I knew that my uncle made wine. It was always a mystery to me growing up and thinking back to Thanksgiving dinner- the one classic day of the year in my extended family where we gathered together to eat and drink extra well. How was it that suddenly my uncle would pull out from a leather wine carrying case, two or three green glass wine bottles with the only label being a piece of masking tape roughly torn at the edges and slapped on with the inscription that read: Chardonnay 89’ or Cab 87’? Wondering where these bottles came from and why were all the aunts and uncles suddenly cooing in the corner of the sweet smelling kitchen? What was so wonderful about those bottles? I would have to wait and learn.
It wasn’t until years past and I came back from studying abroad in Italy did I even begin to learn about wine. My family appreciated wine, my uncle made wine and in Italy it was apart of life, the vines grew, they produced grapes you made wine. In Italy, one doesn’t just eat food to stop some annoying hunger- you worked while the food around you was being made. The Italians know what is important in life, food first, work second.
I knew growing up that if I listened I would learn from all the people whose crafts I admired. I think there is something to be said about not being raised filthy rich- if you have to struggle and be smart about getting information-because you don’t have the power of money to buy your way- you listen more, you have to.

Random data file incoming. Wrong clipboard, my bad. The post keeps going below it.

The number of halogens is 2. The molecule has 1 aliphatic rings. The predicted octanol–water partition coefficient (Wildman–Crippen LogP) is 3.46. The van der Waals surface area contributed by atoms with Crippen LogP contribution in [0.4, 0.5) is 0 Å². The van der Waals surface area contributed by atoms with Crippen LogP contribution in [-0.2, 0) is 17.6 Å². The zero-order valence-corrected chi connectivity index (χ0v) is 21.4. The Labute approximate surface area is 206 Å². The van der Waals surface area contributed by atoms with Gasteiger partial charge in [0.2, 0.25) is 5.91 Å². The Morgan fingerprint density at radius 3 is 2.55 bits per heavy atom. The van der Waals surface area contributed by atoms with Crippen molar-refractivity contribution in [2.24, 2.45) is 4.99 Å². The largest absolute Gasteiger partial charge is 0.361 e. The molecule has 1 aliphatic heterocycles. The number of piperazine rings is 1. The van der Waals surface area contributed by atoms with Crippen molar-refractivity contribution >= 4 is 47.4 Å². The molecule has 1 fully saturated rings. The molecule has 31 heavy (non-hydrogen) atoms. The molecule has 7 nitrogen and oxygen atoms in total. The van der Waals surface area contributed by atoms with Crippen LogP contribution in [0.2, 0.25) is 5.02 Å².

I respect food. It took me awhile to understand it and I am still understanding it. I was raised in the 80s- of course it was going to take me awhile. Like everyone else around me, it wasn’t the time of the farmer- it was the time of the scientist. The time of the frozen food isle and the 2-liter bottle of sugar. Food colored, processed, freeze-dried and packaged.
It was the dark age of food consumption. I feel blessed to have been raised by an intelligent cook. More than anything about my childhood sometimes, I’m thrilled that my mother in a word was and is “creative.” But, when the time came, you can’t blame my mother for rejoicing in the microwave oven. Cooking was and still remains a slave duty. As a cook myself, we are in the “back” of the house, low wages, long hours, heavy lifting and burns. We are not to be seen. But without my mother being a crafty woman, we could have eaten like so many other people who eat to sustain, to be entertained or quickly by instant food, and I wouldn’t have known any better.
It is not to say that we are out of the dark ages of food consumption- I think we are in the midst of a slow food revolution however. If you look around people are celebrating the arts of what used to be known as mandatory labor. People are sewing clothes again, learning to cook and learning to farm.
It is to this long segment of history that we get to the winemaking series.